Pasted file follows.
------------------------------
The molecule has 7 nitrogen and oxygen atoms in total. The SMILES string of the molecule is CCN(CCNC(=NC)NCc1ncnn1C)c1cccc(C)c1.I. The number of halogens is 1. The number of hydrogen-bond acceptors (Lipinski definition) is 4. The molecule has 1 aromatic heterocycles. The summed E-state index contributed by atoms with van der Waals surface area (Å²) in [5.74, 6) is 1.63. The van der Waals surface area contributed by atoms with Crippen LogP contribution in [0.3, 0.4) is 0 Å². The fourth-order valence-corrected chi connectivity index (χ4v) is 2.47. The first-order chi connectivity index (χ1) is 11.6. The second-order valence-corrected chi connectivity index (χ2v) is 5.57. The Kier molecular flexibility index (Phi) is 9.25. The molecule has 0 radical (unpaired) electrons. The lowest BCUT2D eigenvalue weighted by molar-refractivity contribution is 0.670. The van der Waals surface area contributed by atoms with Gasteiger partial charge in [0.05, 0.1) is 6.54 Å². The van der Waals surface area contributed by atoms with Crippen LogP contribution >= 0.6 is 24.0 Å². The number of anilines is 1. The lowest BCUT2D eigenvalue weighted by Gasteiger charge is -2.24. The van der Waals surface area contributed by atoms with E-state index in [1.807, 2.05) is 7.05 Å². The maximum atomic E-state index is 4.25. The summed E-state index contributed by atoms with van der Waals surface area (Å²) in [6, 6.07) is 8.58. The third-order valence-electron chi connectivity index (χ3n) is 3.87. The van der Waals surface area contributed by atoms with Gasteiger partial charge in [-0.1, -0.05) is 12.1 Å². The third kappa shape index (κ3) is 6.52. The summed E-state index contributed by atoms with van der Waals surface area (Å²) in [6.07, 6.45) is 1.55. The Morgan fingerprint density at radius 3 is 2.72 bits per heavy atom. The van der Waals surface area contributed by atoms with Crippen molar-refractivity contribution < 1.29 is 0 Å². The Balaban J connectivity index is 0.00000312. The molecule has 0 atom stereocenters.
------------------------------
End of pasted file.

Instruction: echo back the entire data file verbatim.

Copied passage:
The molecule has 7 nitrogen and oxygen atoms in total. The SMILES string of the molecule is CCN(CCNC(=NC)NCc1ncnn1C)c1cccc(C)c1.I. The number of halogens is 1. The number of hydrogen-bond acceptors (Lipinski definition) is 4. The molecule has 1 aromatic heterocycles. The summed E-state index contributed by atoms with van der Waals surface area (Å²) in [5.74, 6) is 1.63. The van der Waals surface area contributed by atoms with Crippen LogP contribution in [0.3, 0.4) is 0 Å². The fourth-order valence-corrected chi connectivity index (χ4v) is 2.47. The first-order chi connectivity index (χ1) is 11.6. The second-order valence-corrected chi connectivity index (χ2v) is 5.57. The Kier molecular flexibility index (Phi) is 9.25. The molecule has 0 radical (unpaired) electrons. The lowest BCUT2D eigenvalue weighted by molar-refractivity contribution is 0.670. The van der Waals surface area contributed by atoms with Gasteiger partial charge in [0.05, 0.1) is 6.54 Å². The van der Waals surface area contributed by atoms with Crippen LogP contribution >= 0.6 is 24.0 Å². The number of anilines is 1. The lowest BCUT2D eigenvalue weighted by Gasteiger charge is -2.24. The van der Waals surface area contributed by atoms with E-state index in [1.807, 2.05) is 7.05 Å². The maximum atomic E-state index is 4.25. The summed E-state index contributed by atoms with van der Waals surface area (Å²) in [6, 6.07) is 8.58. The third-order valence-electron chi connectivity index (χ3n) is 3.87. The van der Waals surface area contributed by atoms with Gasteiger partial charge in [-0.1, -0.05) is 12.1 Å². The third kappa shape index (κ3) is 6.52. The summed E-state index contributed by atoms with van der Waals surface area (Å²) in [6.07, 6.45) is 1.55. The Morgan fingerprint density at radius 3 is 2.72 bits per heavy atom. The van der Waals surface area contributed by atoms with Crippen molar-refractivity contribution < 1.29 is 0 Å². The Balaban J connectivity index is 0.00000312. The molecule has 0 atom stereocenters.